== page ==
Cookware is constructed from many different materials. Most commercially sold pots and pans are manufactured according to standards that protect consumers from harm that may come from cookware surfaces. Properly treated ceramic cookware is safe although caution should be taken with some glazes and finishes.

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Ceramic pots are often brightly colored.

Safe Ceramic Cookware Guidelines

Only use ceramic cookware manufactured in a controlled environment that has labels on the packaging that guarantee the finish has no more than the acceptable levels of lead and cadmium. Avoid handmade or hand-glazed varieties with no information on the cookware components.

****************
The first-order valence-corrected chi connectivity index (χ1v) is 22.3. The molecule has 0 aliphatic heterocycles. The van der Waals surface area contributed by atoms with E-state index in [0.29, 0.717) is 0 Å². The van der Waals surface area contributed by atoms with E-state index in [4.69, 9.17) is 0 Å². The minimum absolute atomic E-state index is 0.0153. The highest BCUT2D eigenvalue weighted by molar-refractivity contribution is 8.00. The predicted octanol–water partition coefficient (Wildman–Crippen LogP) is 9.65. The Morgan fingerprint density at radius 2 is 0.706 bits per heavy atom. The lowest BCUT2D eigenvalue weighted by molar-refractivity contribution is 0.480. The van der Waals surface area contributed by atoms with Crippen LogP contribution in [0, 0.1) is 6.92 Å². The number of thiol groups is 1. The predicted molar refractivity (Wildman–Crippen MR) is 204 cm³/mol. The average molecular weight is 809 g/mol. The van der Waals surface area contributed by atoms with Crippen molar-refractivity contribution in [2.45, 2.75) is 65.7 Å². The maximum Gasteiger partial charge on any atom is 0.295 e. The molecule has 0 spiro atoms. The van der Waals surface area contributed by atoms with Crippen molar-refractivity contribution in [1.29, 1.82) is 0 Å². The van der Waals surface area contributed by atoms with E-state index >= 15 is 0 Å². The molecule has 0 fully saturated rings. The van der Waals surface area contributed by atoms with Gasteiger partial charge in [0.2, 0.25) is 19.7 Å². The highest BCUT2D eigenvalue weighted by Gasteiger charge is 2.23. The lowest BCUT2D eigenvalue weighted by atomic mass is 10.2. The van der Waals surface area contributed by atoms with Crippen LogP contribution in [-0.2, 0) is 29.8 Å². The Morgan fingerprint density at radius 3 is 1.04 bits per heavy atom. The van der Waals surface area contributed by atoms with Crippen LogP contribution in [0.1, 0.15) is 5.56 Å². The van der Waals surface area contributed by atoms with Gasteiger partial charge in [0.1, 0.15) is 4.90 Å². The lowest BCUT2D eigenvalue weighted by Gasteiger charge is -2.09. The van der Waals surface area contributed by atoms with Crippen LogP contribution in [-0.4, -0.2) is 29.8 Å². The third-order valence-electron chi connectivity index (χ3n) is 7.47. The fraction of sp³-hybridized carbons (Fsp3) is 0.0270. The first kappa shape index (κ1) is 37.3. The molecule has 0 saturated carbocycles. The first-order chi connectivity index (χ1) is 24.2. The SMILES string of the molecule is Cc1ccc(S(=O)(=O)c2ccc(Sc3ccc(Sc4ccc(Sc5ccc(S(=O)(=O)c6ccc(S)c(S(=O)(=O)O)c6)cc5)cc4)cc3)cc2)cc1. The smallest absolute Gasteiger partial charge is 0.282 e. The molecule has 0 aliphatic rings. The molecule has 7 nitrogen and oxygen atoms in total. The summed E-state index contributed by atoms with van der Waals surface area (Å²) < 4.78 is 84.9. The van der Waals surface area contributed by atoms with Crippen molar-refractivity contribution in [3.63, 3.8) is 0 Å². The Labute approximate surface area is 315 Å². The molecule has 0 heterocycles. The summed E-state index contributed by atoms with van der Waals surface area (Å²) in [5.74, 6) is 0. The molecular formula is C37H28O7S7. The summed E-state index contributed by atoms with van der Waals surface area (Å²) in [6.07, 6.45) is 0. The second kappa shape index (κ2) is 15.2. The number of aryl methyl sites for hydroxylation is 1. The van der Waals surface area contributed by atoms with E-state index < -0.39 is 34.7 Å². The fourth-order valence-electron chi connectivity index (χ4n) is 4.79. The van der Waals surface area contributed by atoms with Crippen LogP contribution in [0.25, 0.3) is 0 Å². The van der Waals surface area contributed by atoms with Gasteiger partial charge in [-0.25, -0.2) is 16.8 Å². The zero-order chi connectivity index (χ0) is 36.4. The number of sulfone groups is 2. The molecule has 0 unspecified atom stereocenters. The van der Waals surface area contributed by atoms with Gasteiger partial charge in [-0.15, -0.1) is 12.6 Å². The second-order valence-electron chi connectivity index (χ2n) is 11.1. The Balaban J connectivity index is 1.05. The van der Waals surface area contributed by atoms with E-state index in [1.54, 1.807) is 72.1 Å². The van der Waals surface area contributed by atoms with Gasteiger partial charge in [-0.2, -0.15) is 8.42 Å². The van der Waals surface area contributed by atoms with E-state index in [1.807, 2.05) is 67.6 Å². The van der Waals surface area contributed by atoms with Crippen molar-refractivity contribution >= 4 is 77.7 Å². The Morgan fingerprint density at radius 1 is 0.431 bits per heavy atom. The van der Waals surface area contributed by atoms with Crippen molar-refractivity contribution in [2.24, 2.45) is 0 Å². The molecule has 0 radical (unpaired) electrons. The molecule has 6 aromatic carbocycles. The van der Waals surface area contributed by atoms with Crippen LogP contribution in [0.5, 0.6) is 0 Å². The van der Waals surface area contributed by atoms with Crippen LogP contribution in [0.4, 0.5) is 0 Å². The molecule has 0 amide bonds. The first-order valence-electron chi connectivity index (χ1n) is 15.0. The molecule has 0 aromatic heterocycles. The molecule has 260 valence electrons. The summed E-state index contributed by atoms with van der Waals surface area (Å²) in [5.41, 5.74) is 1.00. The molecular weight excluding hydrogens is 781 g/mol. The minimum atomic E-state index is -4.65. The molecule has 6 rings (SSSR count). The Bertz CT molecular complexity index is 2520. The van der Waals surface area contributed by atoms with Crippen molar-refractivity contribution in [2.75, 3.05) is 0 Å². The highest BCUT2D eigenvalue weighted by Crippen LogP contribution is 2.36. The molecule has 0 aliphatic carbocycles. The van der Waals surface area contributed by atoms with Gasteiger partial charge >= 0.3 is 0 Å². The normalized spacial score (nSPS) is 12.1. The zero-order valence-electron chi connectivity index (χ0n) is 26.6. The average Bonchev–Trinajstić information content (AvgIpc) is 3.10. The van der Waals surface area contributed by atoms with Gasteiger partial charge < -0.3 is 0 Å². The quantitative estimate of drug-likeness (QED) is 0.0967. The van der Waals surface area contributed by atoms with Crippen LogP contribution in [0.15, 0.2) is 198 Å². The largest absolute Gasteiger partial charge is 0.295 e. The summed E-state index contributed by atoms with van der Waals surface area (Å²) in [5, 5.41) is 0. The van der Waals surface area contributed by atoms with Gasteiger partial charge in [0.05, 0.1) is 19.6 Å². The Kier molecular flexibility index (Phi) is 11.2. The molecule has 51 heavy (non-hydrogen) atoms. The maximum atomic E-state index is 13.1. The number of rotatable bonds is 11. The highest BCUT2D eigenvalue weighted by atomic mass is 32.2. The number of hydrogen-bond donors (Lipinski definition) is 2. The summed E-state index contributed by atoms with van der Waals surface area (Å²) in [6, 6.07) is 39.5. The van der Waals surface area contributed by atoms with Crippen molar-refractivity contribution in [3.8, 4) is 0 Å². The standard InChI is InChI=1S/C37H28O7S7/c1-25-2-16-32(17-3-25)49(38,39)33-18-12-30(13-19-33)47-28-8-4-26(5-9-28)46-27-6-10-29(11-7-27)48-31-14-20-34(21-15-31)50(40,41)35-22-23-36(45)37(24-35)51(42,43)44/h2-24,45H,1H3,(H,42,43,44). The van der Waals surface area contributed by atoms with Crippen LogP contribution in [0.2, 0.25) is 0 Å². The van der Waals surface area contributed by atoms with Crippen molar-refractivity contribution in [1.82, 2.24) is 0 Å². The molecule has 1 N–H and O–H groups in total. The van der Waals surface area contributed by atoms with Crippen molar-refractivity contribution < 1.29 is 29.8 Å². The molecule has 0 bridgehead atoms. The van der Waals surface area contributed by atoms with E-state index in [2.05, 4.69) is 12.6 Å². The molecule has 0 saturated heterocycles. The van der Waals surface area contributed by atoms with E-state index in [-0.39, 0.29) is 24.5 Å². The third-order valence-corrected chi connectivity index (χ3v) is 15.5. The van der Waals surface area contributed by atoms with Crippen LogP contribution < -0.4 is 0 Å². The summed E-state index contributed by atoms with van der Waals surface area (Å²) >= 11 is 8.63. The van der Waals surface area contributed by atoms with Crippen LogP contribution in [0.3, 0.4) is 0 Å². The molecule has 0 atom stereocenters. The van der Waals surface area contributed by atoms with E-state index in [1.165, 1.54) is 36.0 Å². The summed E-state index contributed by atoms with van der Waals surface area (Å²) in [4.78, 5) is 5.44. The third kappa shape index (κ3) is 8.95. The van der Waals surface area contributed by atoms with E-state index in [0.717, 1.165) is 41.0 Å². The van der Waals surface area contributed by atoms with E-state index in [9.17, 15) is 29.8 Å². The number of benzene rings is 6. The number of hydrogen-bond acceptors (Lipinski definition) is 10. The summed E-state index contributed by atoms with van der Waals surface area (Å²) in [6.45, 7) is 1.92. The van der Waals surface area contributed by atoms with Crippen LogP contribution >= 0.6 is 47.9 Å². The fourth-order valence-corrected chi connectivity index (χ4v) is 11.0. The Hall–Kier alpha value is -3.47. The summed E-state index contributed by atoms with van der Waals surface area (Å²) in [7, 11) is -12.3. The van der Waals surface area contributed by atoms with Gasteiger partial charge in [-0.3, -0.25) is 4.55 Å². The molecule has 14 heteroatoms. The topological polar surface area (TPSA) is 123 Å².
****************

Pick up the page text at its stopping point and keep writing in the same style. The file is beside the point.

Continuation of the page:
Ceramic Cookware Concerns

Ceramic pots and pans produced in uncontrolled or poorly regulated factories may have high levels of lead, cadmium or pigments in their glazes that are absorbed by foods during cooking or baking. These substances are harmful to the body when ingested and may cause serious illness. Old or antique ceramic cookware, or that manufactured in countries without strict safety guidelines may contain harmful substances.

Considerations

Ceramic cookware without labels certifying it's safety are appropriate for decorative purposes, as containers for large kitchen utensils or to hold miscellaneous domestic items like pot scrubbers and sponges. Do not use approved ceramic cookware with scratched or marred interiors as harmful components in the metal beneath the ceramic glaze may seep into foods.